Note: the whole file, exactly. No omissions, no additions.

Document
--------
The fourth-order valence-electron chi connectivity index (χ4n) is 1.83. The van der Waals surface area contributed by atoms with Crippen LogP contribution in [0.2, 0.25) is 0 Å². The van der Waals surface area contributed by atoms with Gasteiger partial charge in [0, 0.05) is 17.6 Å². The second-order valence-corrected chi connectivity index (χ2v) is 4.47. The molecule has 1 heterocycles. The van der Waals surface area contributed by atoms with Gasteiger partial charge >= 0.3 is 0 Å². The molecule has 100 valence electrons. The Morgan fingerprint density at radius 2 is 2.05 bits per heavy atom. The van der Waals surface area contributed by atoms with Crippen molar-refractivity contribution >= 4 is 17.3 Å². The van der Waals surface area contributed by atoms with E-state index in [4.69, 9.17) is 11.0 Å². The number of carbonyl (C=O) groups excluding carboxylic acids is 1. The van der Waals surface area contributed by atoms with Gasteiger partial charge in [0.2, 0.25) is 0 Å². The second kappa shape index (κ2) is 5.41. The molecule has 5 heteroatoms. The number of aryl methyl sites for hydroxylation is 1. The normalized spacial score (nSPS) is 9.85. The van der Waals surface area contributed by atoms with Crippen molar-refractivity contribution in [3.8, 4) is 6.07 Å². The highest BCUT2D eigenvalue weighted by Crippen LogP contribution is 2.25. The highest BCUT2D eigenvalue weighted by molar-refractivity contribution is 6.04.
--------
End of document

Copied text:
The fourth-order valence-electron chi connectivity index (χ4n) is 1.83. The van der Waals surface area contributed by atoms with Crippen LogP contribution in [0.2, 0.25) is 0 Å². The van der Waals surface area contributed by atoms with Gasteiger partial charge in [0, 0.05) is 17.6 Å². The second-order valence-corrected chi connectivity index (χ2v) is 4.47. The molecule has 1 heterocycles. The van der Waals surface area contributed by atoms with Gasteiger partial charge >= 0.3 is 0 Å². The molecule has 100 valence electrons. The Morgan fingerprint density at radius 2 is 2.05 bits per heavy atom. The van der Waals surface area contributed by atoms with Crippen molar-refractivity contribution >= 4 is 17.3 Å². The van der Waals surface area contributed by atoms with E-state index in [4.69, 9.17) is 11.0 Å². The number of carbonyl (C=O) groups excluding carboxylic acids is 1. The van der Waals surface area contributed by atoms with Gasteiger partial charge in [0.2, 0.25) is 0 Å². The second kappa shape index (κ2) is 5.41. The molecule has 5 heteroatoms. The number of aryl methyl sites for hydroxylation is 1. The normalized spacial score (nSPS) is 9.85. The van der Waals surface area contributed by atoms with Crippen molar-refractivity contribution in [3.8, 4) is 6.07 Å². The highest BCUT2D eigenvalue weighted by Crippen LogP contribution is 2.25. The highest BCUT2D eigenvalue weighted by molar-refractivity contribution is 6.04.